Marcus Foligno never made it to the playoffs in six seasons with the Buffalo Sabres. So when he was traded to the Wild last month, the rugged 6-3 winger immediately relished the chance to play for a winning team. Foligno was in the Twin Cities over the weekend to check out his new arena and to look for a home. He chatted with the Star Tribune’s Michael Rand:

Q: OK, so I have to ask about the “Foligno Leap,” your goal celebration. What is it in the first place?

A: Yeah, it’s something my dad [Mike] developed when he was playing [in the NHL]. I’ve talked to him about it and why he did it. He’s a really passionate guy, and he didn’t know how to celebrate a goal any other way besides jumping in the air and leaping for joy. Putting the puck in the back of the net was a great feeling for him. … But I think now the only time you’ll see it from me is if it’s a big overtime goal. But you never know. We have those genetics and I might leap in the air.


Q: Your dad played in Buffalo for quite a while and obviously you did, too. Given that strong connection, is it strange to be traded and suddenly be playing for another team?

A: It was definitely weird leaving Buffalo, and it was one of those things where everyone wants to be a franchise player and play for one team their whole life. That’s something special. But it’s always reality, and I’m obviously really excited about the opportunity here in Minnesota. I think it’s a great team, and I think I can accomplish more now with Minnesota than Buffalo after the tough years we went through there. You have to look at this as a positive. This is a team that really wanted me.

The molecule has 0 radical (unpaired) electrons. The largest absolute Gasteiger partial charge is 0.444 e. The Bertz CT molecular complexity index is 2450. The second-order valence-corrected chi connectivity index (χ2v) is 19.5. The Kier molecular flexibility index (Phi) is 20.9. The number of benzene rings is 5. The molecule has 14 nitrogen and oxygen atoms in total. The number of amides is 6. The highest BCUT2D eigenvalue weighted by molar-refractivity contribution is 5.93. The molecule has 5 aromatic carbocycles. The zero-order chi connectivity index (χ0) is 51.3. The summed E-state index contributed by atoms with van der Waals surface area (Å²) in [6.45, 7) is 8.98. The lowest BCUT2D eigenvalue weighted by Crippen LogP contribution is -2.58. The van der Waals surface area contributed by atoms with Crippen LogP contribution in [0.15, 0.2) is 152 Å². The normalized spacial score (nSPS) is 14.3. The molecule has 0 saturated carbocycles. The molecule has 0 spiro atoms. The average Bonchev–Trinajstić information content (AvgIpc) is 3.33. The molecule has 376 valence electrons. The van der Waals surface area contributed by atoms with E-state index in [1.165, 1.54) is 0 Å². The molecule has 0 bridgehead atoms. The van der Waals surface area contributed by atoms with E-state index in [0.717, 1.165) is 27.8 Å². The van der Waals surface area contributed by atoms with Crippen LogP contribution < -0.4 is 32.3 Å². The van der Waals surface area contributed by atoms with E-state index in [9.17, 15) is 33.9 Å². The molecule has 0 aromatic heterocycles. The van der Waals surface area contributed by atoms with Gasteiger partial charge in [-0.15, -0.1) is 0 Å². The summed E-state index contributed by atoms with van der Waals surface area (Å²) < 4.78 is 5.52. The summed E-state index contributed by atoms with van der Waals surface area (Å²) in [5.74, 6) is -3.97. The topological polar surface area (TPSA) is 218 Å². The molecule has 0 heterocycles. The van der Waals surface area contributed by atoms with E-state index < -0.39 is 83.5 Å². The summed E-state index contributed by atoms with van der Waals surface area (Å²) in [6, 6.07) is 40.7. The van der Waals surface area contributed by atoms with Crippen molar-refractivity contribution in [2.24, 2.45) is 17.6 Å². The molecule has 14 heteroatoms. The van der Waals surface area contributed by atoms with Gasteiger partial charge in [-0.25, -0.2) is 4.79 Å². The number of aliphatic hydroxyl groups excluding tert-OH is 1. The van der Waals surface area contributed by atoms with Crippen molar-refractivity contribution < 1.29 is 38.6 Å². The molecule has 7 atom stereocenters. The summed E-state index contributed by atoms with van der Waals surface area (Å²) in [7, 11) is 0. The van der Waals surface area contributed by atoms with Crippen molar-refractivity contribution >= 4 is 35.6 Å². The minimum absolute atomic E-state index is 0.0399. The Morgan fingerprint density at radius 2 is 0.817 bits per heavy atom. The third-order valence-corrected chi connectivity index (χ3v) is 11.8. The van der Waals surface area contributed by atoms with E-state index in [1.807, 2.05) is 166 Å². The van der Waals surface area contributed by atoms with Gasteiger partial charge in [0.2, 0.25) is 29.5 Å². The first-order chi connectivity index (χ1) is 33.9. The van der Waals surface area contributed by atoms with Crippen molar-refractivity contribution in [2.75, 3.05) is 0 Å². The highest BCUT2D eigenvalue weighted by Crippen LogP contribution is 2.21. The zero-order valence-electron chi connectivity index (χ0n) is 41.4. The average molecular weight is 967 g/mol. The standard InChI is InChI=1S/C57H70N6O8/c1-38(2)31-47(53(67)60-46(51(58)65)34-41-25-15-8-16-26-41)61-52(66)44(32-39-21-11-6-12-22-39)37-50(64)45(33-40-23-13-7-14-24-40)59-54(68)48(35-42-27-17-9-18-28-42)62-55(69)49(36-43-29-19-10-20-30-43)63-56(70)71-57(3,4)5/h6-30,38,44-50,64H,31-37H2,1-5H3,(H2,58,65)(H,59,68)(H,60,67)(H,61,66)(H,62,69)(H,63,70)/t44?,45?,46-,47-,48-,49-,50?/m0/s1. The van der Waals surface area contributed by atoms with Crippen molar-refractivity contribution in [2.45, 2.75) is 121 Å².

Q: You grew up in a hockey-playing family with not just your dad in the league but your older brother [Nick] playing in the NHL for Columbus. What was that upbringing like?

A: It’s been pretty great, honestly, with my dad’s career and being in a family like that. At the end of the day, my dad never pushed us to play hockey or anything like that, but he made sure we had the tools and the motivation to get there. I think it all started when Nick was going through it. … The hockey world has done so much for our family, and it’s great to be a hockey family.


Q: Your NHL debut six years ago was against your brother’s team. What do you remember from that moment?

A: The phone call was pretty exciting, to be able to call him and tell him I’d be playing against him. We had 45 or 50 people at the game, and luckily Nick paid for the box because I wasn’t making as much money as he was at that point. It was great to have everyone there, and not everybody gets to do that. It’s something I’ll never forget.


Q: What did you know about the Wild from the outside looking in before you got here — both in terms of what they already do well and how you might help?

A: I think being a big winger, someone who can forecheck well for the skilled guys around him, is something this team needed, and I’m happy to provide that. Sticking up for teammates, being a team guy, and just adding to this room. I just want to be a positive addition to the dressing room, chip in offensively, take pride in defensive zone coverage. Just adding another hard worker to this team is going to help, and I think I can provide that.